Continuum versus discrete approach in modeling of wear processes

Wear of materials is a very complex phenomenon due to its tight correlation with all the other phenomena that take place at the interface of two bodies interacting with one another, like friction, contact and lubrication. When two opposing surfaces slide on one another, their asperities come into contact first, adhering and deforming (both elastically and plastically), finally separating again by brittle fracture, ductile fracture, or just by local transfer of atoms from one surface to the other. It is evident, as the process is highly non linear and multi-scale in nature, that quantifying all these aspects is a challenge, whether the approach is experimental, numerical or analytical. Consequently, hundreds of equations have been developed based on experimental fits [1], but none reaches the simplicity of Archard's wear law to quantify the wear volume [2]. When it comes to numerical simulations in solid mechanics, a body undergoing wear can be represented either as a continuum or as an ensemble of discrete particles. The aim of this pair presentation is to explain the advantages and disadvantages of the two approaches, and how they can be combined for scale-bridging. From a discrete perspective, atomistic simulations have been used to analyze what happens on the surface of bodies, with a focus at the micro-scale where wear mechanisms have been investigated since a few decades [3]. One of the advantages of this method, that is modeling the material behaviour at the detail of its micro-structure, is also its curse: systems at the engineering scale cannot be modeled yet because of the huge computational cost. Nonetheless, a recent important breakthrough in the field of wear was possible thanks to a particular atomistic approach [4] and showed that this approach can bring significant and fundamental insights in the understanding of the physics of wear. The continuum scale allows the simulation of several orders of magnitude in surface roughness, bringing simulation tools closer to the engineering scale, especially with boundary element methods [5], which offer unparalleled computational efficiency. However, its bane lies with non-linearities: on top of the complex problem of fractal-surface contact, plasticity, damage and fracture mechanics make it neigh-impossible to simulate a true wear process. Nonetheless, continuum methods can be used to upscale simple laws observed at the micro-scale [6]. In this presentation the two authors will each take the side of one of the two approaches, facing a duel where the merits and limits of each approach will clearly emerge, with the final intent of delivering awareness in the audience about the combined role of continuum and discrete modeling in the quest of a deeper understanding of wear related phenomena. ... what side will you take?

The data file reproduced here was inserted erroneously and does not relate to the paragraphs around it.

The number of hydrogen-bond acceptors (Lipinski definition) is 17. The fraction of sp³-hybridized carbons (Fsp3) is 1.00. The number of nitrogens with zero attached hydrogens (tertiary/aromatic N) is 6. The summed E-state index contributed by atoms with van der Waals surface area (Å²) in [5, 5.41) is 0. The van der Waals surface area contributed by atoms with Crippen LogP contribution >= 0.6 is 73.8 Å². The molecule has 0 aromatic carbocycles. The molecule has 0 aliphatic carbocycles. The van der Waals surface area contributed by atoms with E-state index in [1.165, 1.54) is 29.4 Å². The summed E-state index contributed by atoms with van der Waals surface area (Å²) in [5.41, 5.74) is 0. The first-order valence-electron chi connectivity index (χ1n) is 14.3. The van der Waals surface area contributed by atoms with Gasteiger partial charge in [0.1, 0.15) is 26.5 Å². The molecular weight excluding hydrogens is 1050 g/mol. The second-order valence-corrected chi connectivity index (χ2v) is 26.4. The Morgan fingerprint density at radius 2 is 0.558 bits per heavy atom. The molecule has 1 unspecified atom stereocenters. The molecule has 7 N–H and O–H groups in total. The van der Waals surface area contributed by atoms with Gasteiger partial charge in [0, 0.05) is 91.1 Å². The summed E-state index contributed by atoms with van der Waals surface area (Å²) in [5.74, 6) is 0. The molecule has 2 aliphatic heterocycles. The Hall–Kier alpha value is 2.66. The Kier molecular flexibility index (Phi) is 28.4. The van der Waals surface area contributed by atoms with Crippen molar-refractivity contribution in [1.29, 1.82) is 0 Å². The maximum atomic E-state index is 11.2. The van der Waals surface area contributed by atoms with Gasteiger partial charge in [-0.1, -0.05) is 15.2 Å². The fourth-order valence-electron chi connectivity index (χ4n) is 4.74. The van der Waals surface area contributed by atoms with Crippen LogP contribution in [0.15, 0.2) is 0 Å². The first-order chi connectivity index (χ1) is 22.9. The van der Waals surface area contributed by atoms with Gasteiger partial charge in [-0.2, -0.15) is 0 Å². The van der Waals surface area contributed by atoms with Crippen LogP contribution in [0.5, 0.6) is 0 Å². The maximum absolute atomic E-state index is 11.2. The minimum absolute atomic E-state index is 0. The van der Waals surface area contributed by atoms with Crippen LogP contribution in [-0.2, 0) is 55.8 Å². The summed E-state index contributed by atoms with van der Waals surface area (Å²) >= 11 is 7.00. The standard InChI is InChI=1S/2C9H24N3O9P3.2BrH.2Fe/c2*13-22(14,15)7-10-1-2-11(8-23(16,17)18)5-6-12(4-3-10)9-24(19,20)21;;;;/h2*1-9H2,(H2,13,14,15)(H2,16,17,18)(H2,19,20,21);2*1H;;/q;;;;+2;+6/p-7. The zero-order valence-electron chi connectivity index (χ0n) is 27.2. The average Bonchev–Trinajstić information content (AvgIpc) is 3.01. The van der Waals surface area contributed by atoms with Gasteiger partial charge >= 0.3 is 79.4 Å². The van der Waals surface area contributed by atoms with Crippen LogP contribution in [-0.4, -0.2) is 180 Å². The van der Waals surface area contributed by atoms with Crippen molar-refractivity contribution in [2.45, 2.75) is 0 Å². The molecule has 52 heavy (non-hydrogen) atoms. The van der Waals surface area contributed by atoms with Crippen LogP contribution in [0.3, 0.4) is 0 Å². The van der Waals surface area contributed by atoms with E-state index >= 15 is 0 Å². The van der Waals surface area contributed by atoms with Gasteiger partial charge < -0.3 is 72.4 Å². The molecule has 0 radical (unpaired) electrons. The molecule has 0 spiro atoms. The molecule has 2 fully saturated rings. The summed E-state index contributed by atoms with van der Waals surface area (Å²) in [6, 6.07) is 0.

Molinari, Jean-François
Presented at:
6th European Conference on Computational Mechanics European Conference on Computational Fluid Dynamics, Glagow, UK., 11-15 June 2018

Note: The status of this file is: EPFL only

 Record created 2019-02-18, last modified 2019-10-12

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